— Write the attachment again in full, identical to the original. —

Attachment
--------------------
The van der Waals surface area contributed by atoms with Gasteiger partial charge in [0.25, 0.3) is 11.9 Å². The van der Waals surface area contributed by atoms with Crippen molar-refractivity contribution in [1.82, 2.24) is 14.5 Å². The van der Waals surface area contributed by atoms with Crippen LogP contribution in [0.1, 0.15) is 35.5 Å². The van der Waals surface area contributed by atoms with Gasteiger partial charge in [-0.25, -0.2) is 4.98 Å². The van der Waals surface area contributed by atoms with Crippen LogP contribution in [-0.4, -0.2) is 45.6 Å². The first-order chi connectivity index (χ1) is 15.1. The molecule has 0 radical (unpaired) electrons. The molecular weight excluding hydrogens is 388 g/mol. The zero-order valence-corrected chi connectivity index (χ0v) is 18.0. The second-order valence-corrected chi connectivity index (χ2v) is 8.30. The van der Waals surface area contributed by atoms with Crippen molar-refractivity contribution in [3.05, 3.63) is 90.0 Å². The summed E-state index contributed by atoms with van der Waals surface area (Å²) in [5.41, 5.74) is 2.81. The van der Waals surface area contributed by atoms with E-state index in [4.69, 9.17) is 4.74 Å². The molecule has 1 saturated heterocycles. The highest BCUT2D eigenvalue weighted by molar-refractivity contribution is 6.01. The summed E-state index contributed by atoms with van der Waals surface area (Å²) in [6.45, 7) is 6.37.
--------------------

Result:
The van der Waals surface area contributed by atoms with Gasteiger partial charge in [0.25, 0.3) is 11.9 Å². The van der Waals surface area contributed by atoms with Crippen molar-refractivity contribution in [1.82, 2.24) is 14.5 Å². The van der Waals surface area contributed by atoms with Crippen LogP contribution in [0.1, 0.15) is 35.5 Å². The van der Waals surface area contributed by atoms with Gasteiger partial charge in [-0.25, -0.2) is 4.98 Å². The van der Waals surface area contributed by atoms with Crippen LogP contribution in [-0.4, -0.2) is 45.6 Å². The first-order chi connectivity index (χ1) is 15.1. The molecule has 0 radical (unpaired) electrons. The molecular weight excluding hydrogens is 388 g/mol. The zero-order valence-corrected chi connectivity index (χ0v) is 18.0. The second-order valence-corrected chi connectivity index (χ2v) is 8.30. The van der Waals surface area contributed by atoms with Crippen molar-refractivity contribution in [3.05, 3.63) is 90.0 Å². The summed E-state index contributed by atoms with van der Waals surface area (Å²) in [5.41, 5.74) is 2.81. The van der Waals surface area contributed by atoms with E-state index in [4.69, 9.17) is 4.74 Å². The molecule has 1 saturated heterocycles. The highest BCUT2D eigenvalue weighted by molar-refractivity contribution is 6.01. The summed E-state index contributed by atoms with van der Waals surface area (Å²) in [6.45, 7) is 6.37.